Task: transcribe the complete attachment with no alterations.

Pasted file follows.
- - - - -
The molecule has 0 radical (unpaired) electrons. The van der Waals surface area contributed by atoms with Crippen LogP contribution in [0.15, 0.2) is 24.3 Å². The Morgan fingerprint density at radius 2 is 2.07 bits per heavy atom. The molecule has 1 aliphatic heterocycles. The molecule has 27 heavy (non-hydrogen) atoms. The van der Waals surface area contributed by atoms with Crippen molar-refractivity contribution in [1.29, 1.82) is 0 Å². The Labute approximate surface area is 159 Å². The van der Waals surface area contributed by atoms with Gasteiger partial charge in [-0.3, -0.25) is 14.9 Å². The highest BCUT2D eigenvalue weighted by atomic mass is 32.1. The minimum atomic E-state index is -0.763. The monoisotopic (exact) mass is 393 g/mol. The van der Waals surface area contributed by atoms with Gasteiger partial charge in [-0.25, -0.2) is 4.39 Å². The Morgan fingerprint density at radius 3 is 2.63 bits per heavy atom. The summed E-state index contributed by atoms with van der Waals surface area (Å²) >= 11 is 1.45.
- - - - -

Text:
The molecule has 0 radical (unpaired) electrons. The van der Waals surface area contributed by atoms with Crippen LogP contribution in [0.15, 0.2) is 24.3 Å². The Morgan fingerprint density at radius 2 is 2.07 bits per heavy atom. The molecule has 1 aliphatic heterocycles. The molecule has 27 heavy (non-hydrogen) atoms. The van der Waals surface area contributed by atoms with Crippen molar-refractivity contribution in [1.29, 1.82) is 0 Å². The Labute approximate surface area is 159 Å². The van der Waals surface area contributed by atoms with Gasteiger partial charge in [-0.3, -0.25) is 14.9 Å². The highest BCUT2D eigenvalue weighted by atomic mass is 32.1. The minimum atomic E-state index is -0.763. The monoisotopic (exact) mass is 393 g/mol. The van der Waals surface area contributed by atoms with Gasteiger partial charge in [-0.25, -0.2) is 4.39 Å². The Morgan fingerprint density at radius 3 is 2.63 bits per heavy atom. The summed E-state index contributed by atoms with van der Waals surface area (Å²) >= 11 is 1.45.